11. Mark has Pilate give Jesus a fair trial. Pilate was actually known for executing troublemakers without trial, as he was impatient and hot-headed (Philo, Embassy of Gaius 38.301-303). Not only that, but Pilate presumably gave Barabbas a fair trial as well. Pilate then releases one prisoner because it was a Jewish holiday. Pilate actually had no respect for Jewish customs and almost started a rebellion due to his disrespect. Mark then has Pilate being afraid of the Jewish mob (who for some reason have done a complete 180 in how they view Jesus), when in actuality Pilate had no qualms about assassinating a mob of complaining Jews (Josephus, Antiquities… 18.3.2). Pilate was eventually recalled back to Rome for massacring a bunch of unarmed Samaritans who were following a messiah claimant on Mt. Gerizim.

12. Barabbas is Aramaic for “son of the father”. It just so happens that Jesus — the supposedly real son of the father — meets his polar opposite and his opposite is released, which seems to mimic the scapegoat ceremony of Leviticus 16, where one goat is released and the other goat is sacrificed for sin (some manuscripts of Matthew actually have Barabbas’ given name as “Jesus”).

13. The entire crucifixion scene quotes numerous times from Psalm 22. The Psalms are not prophetic, thus these lines must have been purposefully lifted from that Psalm.

14. All four canonical gospels have emphatically conflicting Easter narratives; consider the Easter Challenge. There’s also no tradition of any “empty tomb” prior to Mark’s gospel. And most common tombs did not have circular stones in front of them that could be “rolled away” (16:3) prior to 70 CE.

15. For some reason all throughout Mark, only demons, the reader, and people who are not named know that Jesus is the messiah. Everyone who is “known” doesn’t know. This makese sense as literature or entertainment, not history.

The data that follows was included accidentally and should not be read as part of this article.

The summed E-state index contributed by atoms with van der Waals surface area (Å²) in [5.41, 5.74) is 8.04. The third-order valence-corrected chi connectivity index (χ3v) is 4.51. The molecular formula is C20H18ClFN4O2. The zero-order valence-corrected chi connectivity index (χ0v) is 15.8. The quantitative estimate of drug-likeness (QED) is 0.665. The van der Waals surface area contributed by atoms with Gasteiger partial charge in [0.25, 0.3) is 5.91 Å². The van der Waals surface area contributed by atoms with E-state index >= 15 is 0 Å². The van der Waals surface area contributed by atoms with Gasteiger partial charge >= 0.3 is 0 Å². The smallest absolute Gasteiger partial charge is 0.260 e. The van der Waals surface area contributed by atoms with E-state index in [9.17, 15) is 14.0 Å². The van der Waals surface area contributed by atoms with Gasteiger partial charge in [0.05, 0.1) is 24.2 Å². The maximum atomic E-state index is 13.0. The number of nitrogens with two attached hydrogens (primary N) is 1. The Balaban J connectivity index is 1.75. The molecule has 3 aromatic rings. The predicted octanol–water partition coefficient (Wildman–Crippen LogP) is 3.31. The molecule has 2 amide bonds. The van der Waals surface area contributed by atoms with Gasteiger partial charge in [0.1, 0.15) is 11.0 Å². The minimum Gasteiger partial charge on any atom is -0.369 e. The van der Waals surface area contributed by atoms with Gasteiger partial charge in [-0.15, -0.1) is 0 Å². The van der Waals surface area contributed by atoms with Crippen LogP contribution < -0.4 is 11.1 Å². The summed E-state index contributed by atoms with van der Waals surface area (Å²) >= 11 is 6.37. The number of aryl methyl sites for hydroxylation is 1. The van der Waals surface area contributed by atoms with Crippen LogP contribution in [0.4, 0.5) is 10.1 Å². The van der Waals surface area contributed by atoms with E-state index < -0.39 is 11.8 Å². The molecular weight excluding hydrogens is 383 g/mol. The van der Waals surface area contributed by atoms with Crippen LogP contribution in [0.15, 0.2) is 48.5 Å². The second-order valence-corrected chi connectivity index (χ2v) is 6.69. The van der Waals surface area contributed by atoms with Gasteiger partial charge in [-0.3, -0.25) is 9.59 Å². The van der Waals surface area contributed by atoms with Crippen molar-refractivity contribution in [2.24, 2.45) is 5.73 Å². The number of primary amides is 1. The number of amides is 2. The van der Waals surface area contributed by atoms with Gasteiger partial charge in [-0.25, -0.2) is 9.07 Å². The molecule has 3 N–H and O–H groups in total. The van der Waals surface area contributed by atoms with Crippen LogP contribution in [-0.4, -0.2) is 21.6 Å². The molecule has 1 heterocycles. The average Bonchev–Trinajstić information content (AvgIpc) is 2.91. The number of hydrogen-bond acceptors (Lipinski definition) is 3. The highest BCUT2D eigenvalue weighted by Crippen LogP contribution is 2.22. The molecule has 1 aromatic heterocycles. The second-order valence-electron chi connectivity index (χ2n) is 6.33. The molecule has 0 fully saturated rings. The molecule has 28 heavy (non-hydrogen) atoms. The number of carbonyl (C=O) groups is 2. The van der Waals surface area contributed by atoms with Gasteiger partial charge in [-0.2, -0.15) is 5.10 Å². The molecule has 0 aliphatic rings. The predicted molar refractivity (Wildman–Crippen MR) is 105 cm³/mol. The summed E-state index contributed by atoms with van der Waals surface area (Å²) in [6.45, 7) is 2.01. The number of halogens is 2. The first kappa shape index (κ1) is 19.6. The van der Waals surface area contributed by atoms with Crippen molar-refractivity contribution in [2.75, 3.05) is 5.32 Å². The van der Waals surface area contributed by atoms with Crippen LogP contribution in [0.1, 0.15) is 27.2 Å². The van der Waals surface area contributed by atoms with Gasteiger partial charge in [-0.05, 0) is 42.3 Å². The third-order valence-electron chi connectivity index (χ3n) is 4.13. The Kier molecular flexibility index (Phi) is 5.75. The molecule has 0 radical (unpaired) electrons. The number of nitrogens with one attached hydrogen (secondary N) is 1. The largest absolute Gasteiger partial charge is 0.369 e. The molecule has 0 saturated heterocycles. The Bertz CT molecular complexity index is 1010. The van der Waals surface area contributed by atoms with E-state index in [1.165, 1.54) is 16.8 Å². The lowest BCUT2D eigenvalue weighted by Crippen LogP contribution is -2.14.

16. John, who according to tradition, was the son of Zebedee and apostle, was a fisherman. Fishermen in antiquity weren’t widely known for their literacy. John calls Jesus “the Word”:

(205)[…]And the Father who created the universe has given to his archangelic and most ancient Word a pre-eminent gift, to stand on the confines of both, and separated that which had been created from the Creator. And this same Word is continually a paraclete to the immortal God on behalf of the mortal race, which is exposed to affliction and misery; and is also the ambassador, sent by the Ruler of all, to the subject race.

(206) And the Word rejoices in the gift, and, exulting in it, announces it and boasts of it, saying, “And I stood in the midst, between the Lord and You; neither being uncreated as God, nor yet created as you, but being in the midst between these two extremities, like a hostage, as it were, to both parties: a hostage to the Creator, as a pledge and security that the whole race would never fly off and revolt entirely, choosing disorder rather than order; and to the creature, to lead it to entertain a confident hope that the merciful God would not overlook his own work. For I will proclaim peaceful intelligence to the creation from him who has determined to destroy wars, namely God, who is ever the guardian of peace.”

Oh wait, that’s not from John’s gospel… that’s from Philo’s (20 BCE – 50 CE) “Who is the Heir of Divine Things”. How could an illiterate Aramaic speaking fisherman from the first century read Philo’s work (in Greek, not Aramaic), and say that Jesus was Philo’s “Logos”, who Philo himself reappropriated from the Stoics?